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A Football Game In Hell

A Football Game In Hell January 10, 2012

If one wants to understand what is wrong with the United States, there are many places we can go. We can look at the lack of social cohesion which makes people work for the common good. We can look at the fast-paced consumerism which embraces a quick buy and trash mentality, so that the nation is becoming a nation of trash: easily bought, easily discarded trash. If Gehenna is a trash dump, then America, by becoming one large trash dump, certainly qualifies as hell.

We need distractions, we need something to help make us forget we are living in hell. That’s where sports comes into play. It’s certainly a circus, and when the circus comes into town, everything – everything – makes way. This is exactly what is happening in Indianapolis for the Superbowl. The city, the poor people living in it, having to work in the middle of it, are finding out the negative effects the Superbowl will have on them. Street closings will make it impossible for some of them to get out of their home. They might be told they can have shuttles to get them around, but who will be able to go to the grocery store and bring back food in such a crowded shuttle? And how will they get to work – or how will people living in the outskirts of the city get to work? Again, some are being told to pay for parking spots and take shuttles in to the city. Really? Poor workers can afford this extra expense for the sake of the great circus? And, education, what about it? Schools are being affected, classes canceled. Sports, again, are shown to be more important than anything else.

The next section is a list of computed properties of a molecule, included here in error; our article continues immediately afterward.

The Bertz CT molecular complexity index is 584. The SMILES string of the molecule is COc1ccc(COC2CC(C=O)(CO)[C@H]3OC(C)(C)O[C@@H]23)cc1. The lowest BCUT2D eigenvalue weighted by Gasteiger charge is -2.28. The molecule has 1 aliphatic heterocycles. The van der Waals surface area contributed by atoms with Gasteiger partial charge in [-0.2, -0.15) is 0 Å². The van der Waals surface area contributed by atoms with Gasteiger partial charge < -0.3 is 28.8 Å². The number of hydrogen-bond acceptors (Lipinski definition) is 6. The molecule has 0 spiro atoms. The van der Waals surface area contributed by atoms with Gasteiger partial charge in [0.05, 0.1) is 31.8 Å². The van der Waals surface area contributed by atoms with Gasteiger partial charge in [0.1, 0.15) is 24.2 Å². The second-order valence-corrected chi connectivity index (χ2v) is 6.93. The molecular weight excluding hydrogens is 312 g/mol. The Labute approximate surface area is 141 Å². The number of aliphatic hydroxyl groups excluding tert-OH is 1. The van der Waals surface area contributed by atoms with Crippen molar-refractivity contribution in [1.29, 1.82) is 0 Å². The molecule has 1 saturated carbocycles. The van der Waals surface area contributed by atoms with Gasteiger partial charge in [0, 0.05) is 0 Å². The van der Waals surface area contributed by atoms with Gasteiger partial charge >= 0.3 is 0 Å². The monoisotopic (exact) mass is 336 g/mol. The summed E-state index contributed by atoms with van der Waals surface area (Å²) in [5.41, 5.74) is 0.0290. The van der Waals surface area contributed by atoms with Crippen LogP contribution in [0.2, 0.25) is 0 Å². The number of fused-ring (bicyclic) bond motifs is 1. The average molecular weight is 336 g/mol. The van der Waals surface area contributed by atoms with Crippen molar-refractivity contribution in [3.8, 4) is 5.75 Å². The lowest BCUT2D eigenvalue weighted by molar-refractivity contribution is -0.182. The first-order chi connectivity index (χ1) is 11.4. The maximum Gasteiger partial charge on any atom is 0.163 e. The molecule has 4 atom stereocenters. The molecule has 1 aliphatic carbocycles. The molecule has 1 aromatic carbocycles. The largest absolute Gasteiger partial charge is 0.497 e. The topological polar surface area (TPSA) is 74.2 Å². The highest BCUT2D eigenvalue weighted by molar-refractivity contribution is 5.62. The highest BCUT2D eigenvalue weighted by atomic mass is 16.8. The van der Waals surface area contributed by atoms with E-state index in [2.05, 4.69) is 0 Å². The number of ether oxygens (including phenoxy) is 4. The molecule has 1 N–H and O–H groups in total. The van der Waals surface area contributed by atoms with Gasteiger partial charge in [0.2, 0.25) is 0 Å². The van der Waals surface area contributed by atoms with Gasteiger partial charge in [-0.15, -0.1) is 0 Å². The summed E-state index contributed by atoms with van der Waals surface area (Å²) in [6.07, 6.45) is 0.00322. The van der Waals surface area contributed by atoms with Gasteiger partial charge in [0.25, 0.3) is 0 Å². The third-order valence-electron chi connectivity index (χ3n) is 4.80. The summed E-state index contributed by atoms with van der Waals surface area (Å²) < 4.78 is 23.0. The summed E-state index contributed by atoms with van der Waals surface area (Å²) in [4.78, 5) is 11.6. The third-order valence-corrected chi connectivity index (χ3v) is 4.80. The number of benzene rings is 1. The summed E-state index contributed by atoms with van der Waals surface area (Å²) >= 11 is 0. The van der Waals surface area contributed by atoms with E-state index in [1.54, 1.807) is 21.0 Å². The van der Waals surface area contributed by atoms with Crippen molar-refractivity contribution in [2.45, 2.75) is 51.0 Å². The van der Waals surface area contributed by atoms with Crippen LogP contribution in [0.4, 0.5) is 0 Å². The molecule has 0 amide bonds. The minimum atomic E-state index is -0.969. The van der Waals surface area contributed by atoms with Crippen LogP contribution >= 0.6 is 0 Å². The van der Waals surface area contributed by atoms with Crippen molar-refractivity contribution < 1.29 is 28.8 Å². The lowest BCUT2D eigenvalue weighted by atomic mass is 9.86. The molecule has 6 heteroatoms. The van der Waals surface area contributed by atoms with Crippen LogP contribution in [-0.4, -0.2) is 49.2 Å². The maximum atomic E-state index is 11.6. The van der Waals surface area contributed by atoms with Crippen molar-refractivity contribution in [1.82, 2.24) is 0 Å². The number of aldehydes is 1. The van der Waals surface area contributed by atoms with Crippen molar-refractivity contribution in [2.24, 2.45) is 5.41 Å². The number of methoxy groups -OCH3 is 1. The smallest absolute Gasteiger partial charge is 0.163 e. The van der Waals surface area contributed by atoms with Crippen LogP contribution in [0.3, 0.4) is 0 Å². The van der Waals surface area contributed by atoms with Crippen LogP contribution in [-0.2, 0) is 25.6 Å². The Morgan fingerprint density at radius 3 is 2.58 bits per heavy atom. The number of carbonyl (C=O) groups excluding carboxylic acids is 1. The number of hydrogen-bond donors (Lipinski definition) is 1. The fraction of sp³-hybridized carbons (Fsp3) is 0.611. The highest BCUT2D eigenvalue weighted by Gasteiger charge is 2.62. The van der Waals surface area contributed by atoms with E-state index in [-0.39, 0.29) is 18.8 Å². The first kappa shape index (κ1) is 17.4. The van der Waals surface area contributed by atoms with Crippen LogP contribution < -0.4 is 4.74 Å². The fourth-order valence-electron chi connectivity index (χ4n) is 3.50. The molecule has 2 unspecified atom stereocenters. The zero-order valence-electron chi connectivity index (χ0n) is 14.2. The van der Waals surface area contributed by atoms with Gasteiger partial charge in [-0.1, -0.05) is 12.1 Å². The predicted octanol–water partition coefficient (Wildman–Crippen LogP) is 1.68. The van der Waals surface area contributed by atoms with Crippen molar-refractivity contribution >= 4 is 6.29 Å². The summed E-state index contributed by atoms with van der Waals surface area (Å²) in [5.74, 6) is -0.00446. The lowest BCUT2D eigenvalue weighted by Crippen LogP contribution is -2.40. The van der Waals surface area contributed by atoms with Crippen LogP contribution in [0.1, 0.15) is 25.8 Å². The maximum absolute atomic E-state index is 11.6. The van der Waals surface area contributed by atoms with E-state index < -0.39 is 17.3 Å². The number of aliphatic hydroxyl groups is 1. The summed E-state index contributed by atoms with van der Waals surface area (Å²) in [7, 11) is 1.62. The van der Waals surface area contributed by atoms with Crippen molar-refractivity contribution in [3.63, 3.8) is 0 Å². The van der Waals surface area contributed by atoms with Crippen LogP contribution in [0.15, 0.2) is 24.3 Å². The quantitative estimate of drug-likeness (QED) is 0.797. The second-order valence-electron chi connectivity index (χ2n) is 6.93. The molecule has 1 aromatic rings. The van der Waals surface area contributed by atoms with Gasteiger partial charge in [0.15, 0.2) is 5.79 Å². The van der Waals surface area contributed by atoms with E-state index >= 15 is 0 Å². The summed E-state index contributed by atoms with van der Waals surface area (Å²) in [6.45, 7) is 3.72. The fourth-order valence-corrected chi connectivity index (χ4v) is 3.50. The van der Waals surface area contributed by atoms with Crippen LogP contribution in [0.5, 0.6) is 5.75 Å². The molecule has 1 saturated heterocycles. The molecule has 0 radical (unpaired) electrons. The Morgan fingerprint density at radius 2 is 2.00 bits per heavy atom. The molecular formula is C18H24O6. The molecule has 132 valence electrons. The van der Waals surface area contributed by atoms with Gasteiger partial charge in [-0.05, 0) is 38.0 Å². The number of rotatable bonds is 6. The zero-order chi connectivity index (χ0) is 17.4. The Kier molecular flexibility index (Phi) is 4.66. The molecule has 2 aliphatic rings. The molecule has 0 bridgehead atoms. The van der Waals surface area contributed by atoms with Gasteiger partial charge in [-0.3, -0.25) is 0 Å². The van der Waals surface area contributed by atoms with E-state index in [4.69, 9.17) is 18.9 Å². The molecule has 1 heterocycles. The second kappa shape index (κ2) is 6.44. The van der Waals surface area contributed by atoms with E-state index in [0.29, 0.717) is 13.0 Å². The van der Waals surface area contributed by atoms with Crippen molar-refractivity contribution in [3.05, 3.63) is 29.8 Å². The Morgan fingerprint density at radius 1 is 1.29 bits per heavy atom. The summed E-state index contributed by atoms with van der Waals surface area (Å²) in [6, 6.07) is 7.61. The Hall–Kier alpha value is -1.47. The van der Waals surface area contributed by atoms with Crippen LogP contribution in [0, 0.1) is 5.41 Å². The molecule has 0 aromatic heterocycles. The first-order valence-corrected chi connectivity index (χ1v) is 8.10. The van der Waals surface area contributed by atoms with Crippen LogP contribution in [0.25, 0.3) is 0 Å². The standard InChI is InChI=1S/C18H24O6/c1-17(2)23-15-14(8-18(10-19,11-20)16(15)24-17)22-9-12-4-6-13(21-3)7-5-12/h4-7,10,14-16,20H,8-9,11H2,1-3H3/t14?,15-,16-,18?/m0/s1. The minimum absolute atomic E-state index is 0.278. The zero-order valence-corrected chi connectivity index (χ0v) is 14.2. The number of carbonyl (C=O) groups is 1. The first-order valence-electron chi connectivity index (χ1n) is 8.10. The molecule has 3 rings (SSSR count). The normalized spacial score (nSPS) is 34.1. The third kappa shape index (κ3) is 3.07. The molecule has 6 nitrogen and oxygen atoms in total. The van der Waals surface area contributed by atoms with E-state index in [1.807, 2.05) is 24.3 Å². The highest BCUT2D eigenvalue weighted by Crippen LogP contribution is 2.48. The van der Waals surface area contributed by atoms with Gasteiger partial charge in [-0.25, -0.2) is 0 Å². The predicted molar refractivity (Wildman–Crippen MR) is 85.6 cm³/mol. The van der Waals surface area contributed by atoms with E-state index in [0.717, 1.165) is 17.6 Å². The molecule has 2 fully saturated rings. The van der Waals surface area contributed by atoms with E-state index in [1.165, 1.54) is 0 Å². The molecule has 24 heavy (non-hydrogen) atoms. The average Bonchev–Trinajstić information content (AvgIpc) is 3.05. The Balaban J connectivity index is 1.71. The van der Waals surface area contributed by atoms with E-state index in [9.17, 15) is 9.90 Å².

Some people argue that the money collected will validate any difficulty hosting the Superbowl will have on the city. What money? When making deals for the Superbowl, the city gave up all kinds of money, and have given up all kinds of tax collection which they could have had from the Superbowl itself.  Yes, some bars might find they make more money during the Superbowl, but what about other businesses which find they can’t get their workers or clients in to work? What about them? What compensation do they have? History shows, the so-called economic boost of hosting the Superbowl is exaggerated.

We love entertainment, and we let it take over our lives. Sports has become one of the great national idols. We sacrifice so many for the sake of sports. Is it not time we reconsider? Is it not time to take a look to the dark underbelly of the sports industry and what it is doing on our society? It’s not just a one time event. What is taking place in Indianapolis is taking place across the nation all the time. All for the sake of sports. We might be in hell, but we still got to have our football.

The greatest irony behind all of this is that those who argue against “big government” and “government handouts” are among the biggest supporters of all that is given away to the sporting industry. So we can get cooperation after all.  But why is it only for the sake of sports? Isn’t there something better they should be working on?


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